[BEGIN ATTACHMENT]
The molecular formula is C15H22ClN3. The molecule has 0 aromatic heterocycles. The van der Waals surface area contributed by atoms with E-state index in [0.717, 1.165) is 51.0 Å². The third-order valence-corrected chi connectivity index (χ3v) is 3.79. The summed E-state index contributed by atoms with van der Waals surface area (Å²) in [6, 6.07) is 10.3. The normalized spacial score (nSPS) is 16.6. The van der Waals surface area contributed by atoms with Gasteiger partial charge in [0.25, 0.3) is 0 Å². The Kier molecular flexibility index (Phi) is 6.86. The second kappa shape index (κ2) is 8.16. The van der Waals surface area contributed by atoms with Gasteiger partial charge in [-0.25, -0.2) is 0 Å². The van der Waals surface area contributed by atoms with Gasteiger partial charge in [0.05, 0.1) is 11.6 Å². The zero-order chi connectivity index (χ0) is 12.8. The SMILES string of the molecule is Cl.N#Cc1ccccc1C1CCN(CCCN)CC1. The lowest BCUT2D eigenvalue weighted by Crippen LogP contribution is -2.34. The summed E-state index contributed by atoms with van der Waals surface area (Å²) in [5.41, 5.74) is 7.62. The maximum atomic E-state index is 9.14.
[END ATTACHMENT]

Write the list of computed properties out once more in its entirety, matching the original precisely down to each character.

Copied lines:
The molecular formula is C15H22ClN3. The molecule has 0 aromatic heterocycles. The van der Waals surface area contributed by atoms with E-state index in [0.717, 1.165) is 51.0 Å². The third-order valence-corrected chi connectivity index (χ3v) is 3.79. The summed E-state index contributed by atoms with van der Waals surface area (Å²) in [6, 6.07) is 10.3. The normalized spacial score (nSPS) is 16.6. The van der Waals surface area contributed by atoms with Gasteiger partial charge in [0.25, 0.3) is 0 Å². The Kier molecular flexibility index (Phi) is 6.86. The second kappa shape index (κ2) is 8.16. The van der Waals surface area contributed by atoms with Gasteiger partial charge in [-0.25, -0.2) is 0 Å². The van der Waals surface area contributed by atoms with Gasteiger partial charge in [0.05, 0.1) is 11.6 Å². The zero-order chi connectivity index (χ0) is 12.8. The SMILES string of the molecule is Cl.N#Cc1ccccc1C1CCN(CCCN)CC1. The lowest BCUT2D eigenvalue weighted by Crippen LogP contribution is -2.34. The summed E-state index contributed by atoms with van der Waals surface area (Å²) in [5.41, 5.74) is 7.62. The maximum atomic E-state index is 9.14.